On muti-day trips, you probably already have some kind of shelter like a tent or shovel to build a snow shelter. However on day trips, few people think to bring something in case they end up stuck outside overnight. Given the severe cold of rocky mountain winters, bringing an emergency bivy can make the difference between life and death if you’re injured or get lost out on a 14er in winter. You can buy a good bivy for less than $100, and they weigh a small amount – it’s worth the security. I recommend this MSR bivy from REI.

7) Knife/multi-tool

A small knife or multi-tool is indispensable during an emergency. It can help you get wood for a fire, building shelters, getting food, fixing gear and more. While you should carry a knife at minimum, a swiss-army type tools is even more helpful in a pinch. Larger versions with 10+ functions lose much of their usefulness, go for a balanced version. This leatherman is one of my favorites and has everything you need. It’s solid and will last.

8) Fire-starting gear

During winter in the mountains, starting a fire is critical for surviving a prolonged stay outdoors. Bring matches and a lighter, along with something to use as a fire starter. If you’re forced to stay overnight, it’s okay to violate Leave No Trace. Get to treeline, and used your fire starting gear to get a fire going, and keep it going. The warmth will keep you alive. This small flint-based fire starting tool comes with tinder to use and lasts for more than 4,000 strikes.

9) Navigation equiptment

GPS is a wonderful tool, but it’s no replacement for a good old map. In most cases, it’s smart to bring along both. GPS can help you quickly locate yourself, while a map can help you when you don’t have a signal or if something happens to your technology. A compass also can be lifesaving in an emergency or whiteout conditions where visibility becomes problematic. Make sure you know how to navigate using a map and compass! I personally recommend the InReach Explorer, which not only provides GPS navigation but also serves as a personal locator beacon if something goes wrong.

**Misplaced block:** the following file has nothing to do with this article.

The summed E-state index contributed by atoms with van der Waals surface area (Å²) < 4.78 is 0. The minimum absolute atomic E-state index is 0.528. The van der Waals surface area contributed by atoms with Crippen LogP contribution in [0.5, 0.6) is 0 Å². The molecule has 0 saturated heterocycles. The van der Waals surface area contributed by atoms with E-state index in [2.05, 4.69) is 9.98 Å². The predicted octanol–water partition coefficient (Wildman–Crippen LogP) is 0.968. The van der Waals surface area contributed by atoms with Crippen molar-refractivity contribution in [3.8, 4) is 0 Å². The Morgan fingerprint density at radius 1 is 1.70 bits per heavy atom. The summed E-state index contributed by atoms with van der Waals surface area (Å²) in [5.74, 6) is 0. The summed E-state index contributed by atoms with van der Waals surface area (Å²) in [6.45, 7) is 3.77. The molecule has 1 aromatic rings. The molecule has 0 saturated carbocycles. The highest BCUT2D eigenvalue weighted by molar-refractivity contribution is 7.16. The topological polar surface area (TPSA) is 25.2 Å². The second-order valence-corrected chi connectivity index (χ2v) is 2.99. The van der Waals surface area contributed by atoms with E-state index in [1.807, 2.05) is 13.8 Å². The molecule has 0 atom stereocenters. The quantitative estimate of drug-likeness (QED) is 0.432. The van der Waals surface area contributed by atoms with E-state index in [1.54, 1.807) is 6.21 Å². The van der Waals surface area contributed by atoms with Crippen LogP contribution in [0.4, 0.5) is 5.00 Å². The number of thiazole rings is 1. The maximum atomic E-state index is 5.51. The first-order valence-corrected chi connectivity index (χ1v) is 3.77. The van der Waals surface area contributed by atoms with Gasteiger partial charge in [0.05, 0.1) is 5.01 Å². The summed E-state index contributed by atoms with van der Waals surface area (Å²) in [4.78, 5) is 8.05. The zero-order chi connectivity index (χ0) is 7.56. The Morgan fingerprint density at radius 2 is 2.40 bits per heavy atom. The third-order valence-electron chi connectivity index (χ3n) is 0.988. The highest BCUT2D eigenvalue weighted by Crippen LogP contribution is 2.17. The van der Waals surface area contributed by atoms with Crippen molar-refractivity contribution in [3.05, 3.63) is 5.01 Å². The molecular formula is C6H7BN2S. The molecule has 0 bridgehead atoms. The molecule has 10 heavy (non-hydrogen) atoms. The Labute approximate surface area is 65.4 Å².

10) Headlamp & batteries

The Ten essentials for winter 14ersEven if you plan to be off the 14er long before dark, you should assume that something may go wrong and you may be stuck there. It will feel very good to remember you packed your headlamp. Inevitably, you may accidentally leave them on in your pocket all day – bring extra batteries so you always have a backup. I bought this Black Diamond Headlamp over 2 years ago, and it’s still serving me well today. A good price for what it offers!


The Ten Essentials for 14ers in Winter

There you have it, the ten essentials for 14ers in winter. Make sure you bring this gear with you every time you hike or climb in winter conditions to stay safe.

Alex Derr, Founder of The Next Summit

Alex Derr is an Eagle Scout, climber, and environmental policy expert located in Denver, Colorado. He created The Next Summit to help others stay safe exploring the mountains and advocate to preserve the peaks for the future. Follow him on Linkedin or Twitter or click here to contact him.